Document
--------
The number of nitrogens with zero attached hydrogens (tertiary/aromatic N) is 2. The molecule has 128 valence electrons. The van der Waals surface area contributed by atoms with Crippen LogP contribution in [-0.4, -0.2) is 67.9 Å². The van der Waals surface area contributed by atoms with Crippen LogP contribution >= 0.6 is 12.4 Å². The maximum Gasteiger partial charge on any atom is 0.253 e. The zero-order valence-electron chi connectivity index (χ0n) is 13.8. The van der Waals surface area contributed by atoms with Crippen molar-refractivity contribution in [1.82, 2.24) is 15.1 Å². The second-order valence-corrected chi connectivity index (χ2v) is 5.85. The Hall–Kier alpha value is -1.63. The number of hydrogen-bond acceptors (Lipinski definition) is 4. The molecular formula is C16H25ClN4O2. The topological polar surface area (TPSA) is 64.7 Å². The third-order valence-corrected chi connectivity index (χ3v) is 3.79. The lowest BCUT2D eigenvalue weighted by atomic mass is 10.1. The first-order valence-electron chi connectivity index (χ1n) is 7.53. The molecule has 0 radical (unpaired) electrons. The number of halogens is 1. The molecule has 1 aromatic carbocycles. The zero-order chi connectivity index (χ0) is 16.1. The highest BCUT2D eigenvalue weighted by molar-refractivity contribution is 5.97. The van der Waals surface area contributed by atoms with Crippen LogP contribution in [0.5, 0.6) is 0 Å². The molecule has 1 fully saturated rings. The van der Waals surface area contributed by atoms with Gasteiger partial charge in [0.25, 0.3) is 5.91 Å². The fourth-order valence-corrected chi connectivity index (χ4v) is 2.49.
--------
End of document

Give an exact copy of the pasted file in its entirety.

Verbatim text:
The number of nitrogens with zero attached hydrogens (tertiary/aromatic N) is 2. The molecule has 128 valence electrons. The van der Waals surface area contributed by atoms with Crippen LogP contribution in [-0.4, -0.2) is 67.9 Å². The van der Waals surface area contributed by atoms with Crippen LogP contribution >= 0.6 is 12.4 Å². The maximum Gasteiger partial charge on any atom is 0.253 e. The zero-order valence-electron chi connectivity index (χ0n) is 13.8. The van der Waals surface area contributed by atoms with Crippen molar-refractivity contribution in [1.82, 2.24) is 15.1 Å². The second-order valence-corrected chi connectivity index (χ2v) is 5.85. The Hall–Kier alpha value is -1.63. The number of hydrogen-bond acceptors (Lipinski definition) is 4. The molecular formula is C16H25ClN4O2. The topological polar surface area (TPSA) is 64.7 Å². The third-order valence-corrected chi connectivity index (χ3v) is 3.79. The lowest BCUT2D eigenvalue weighted by atomic mass is 10.1. The first-order valence-electron chi connectivity index (χ1n) is 7.53. The molecule has 0 radical (unpaired) electrons. The number of halogens is 1. The molecule has 1 aromatic carbocycles. The zero-order chi connectivity index (χ0) is 16.1. The highest BCUT2D eigenvalue weighted by molar-refractivity contribution is 5.97. The van der Waals surface area contributed by atoms with Crippen LogP contribution in [0.5, 0.6) is 0 Å². The molecule has 1 fully saturated rings. The van der Waals surface area contributed by atoms with Gasteiger partial charge in [0.25, 0.3) is 5.91 Å². The fourth-order valence-corrected chi connectivity index (χ4v) is 2.49.